Quick tour

The Kaepler library provides pre-trained machine learning models for very specific cases. This allows you to achieve state-of-the-art accuracy in your projects with only 10% or less annotated data than normally required. Let’s have a quick look at how it works.

Before starting, make sure you have your Developer API key stored in your environment variables as KAEPLER_KEY. If you don’t have one yet, please create your account here.

Getting started on a task with pipeline

In case the task you want to perform is already implemented in Kaepler, the easiest way to leverage a pre-trained model is by using pipeline().

Out of the box, the following tasks are supported:

  • 360° fisheye camera from the ceiling / person detection
  • 360° fisheye camera from the ceiling / people counting
  • 360° fisheye camera from the ceiling / person tracking
  • 360° fisheye camera from the ceiling / car detection
  • 360° fisheye camera from the ceiling / car tracking

Example: person detection on a 360° video

Let’s see how we would use a people detection model pre-trained on a 360° camera:

>>> from import pipeline, VideoLoader
>>> detector = pipeline(input_type="360-deg-fisheye-ceiling",

The pipeline accepts several parameters for you to adapt it to your needs.

In this case:

  • the task we want to do is person-detection
  • the model we want to use is Object Detection with Transformers[1]
  • we want the backbone to be a resnet50
  • and finally we want the pytorch implementation of the model

When executed for the first time, pipeline will download the model which will be saved on your disk for later use.

You now have the detector, ready to be run on an input data. Let’s load a video.

>>> loader = VideoLoader("cctv_360.mp4")

Your video is now ready to be processed by the detector.

>>> preds = detector(loader)

preds is a Predictions object which implements several helper functions for you to visualize and rapidly use the predictions.

For example, let’s say we want to know how many people are detected on the first frame:

>>> for prediction in preds.frame[0]:
...    print(f"- {prediction['label']} with score: {prediction['score']}")
- Person with score: 0.9654
- Person with score: 0.9128

We can also output a video with the overlaid predictions:

>>> preds.output_predictions("processed_cctv_360.mp4")

pipeline allows you to rapidly start your projects without spending time to implement a data loader or visualization tools. However, you sometimes need customized models and data loaders.

Customize the model

You can change how the model itself is built by using the Config objects. The parameters can be input as arguments or load from a YAML file.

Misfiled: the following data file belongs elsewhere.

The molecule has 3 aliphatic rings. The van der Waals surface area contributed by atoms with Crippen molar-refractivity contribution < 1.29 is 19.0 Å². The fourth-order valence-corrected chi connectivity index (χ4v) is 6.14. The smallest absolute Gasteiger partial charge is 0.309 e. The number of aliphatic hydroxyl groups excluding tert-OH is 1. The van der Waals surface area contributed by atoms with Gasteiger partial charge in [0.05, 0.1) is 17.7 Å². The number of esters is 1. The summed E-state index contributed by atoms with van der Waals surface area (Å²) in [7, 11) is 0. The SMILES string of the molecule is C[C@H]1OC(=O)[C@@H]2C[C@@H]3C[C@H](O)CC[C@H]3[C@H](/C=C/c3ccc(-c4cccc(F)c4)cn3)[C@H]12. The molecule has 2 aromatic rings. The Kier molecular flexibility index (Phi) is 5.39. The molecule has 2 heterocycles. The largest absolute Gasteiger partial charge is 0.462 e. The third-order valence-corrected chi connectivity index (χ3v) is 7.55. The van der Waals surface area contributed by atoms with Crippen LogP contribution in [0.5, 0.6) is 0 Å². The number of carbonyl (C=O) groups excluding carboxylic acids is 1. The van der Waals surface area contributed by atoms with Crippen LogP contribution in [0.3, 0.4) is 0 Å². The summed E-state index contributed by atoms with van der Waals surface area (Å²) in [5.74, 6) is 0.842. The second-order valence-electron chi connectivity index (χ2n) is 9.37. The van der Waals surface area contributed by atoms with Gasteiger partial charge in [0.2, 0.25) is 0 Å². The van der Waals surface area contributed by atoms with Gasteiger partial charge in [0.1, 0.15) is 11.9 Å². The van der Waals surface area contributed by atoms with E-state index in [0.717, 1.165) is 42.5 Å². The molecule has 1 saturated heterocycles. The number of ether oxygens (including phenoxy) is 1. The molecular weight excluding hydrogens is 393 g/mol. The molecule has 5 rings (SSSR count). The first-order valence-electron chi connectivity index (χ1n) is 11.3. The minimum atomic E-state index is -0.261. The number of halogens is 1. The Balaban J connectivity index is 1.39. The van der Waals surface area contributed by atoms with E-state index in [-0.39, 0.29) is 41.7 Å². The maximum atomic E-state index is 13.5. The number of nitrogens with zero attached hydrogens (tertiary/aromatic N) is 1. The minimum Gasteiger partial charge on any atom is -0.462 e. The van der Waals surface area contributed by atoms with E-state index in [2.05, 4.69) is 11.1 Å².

>>> from import EfficientDetConfig, EfficientDetDetector
>>> config = EfficientDetConfig(model_type="D0",
>>> efficientdet = EfficientDetDetector(config).from_pretrained("360-deg-fisheye-ceiling")

Each Config objects provides you all the documentation needed to customize the models. All versions of the models are pre-trained following the current best practices to ensure the best possible performance on your predictions.

Retrain easily for your task

The main advantage of using Kaepler is the ability to use a well-trained model based on a dataset that is very similar to yours. This usually allows to use the models without any modifications. But if your task is not already implemented in the library, you can freeze the feature extractor and only retrain the head. This allows you to considerably reduce the amount of data and training time compared to doing it from scratch. You can expect a decrease of about 95% in the required amount of annotated data and about 80% of the training time.

Let’s look at how to retrain an object detection model SSD[3].

First, let’s load our model with the default parameters:

>>> from import SSDDetector
>>> model = SSDDetector().from_pretrained("360-deg-fisheye-ceiling")

Let’s now freeze the feature extractor to train only the object detection head of our model:

>>> model.feature_extractor.trainable = False

We can now load our training and validation set:

>>> from import DataLoader
>>> train_dataset = DataLoader(path="data/train", format="PASCALVOC", shuffle=True)
>>> val_dataset = DataLoader(path="data/validation", format="PASCALVOC")

Now we can load the Trainer object responsible for running the training:

>>> from import Trainer
>>> trainer = Trainer()

We are now ready to run our training:

>>>, val_dataset, val_dataset)

When the training is done, we can generate an HTML report:

>>> trainer.validate(val_dataset)


[1] End-to-End Object Detection with Transformers, 2020, Nicolas C. et al.

[2] EfficientDet

[3] SSD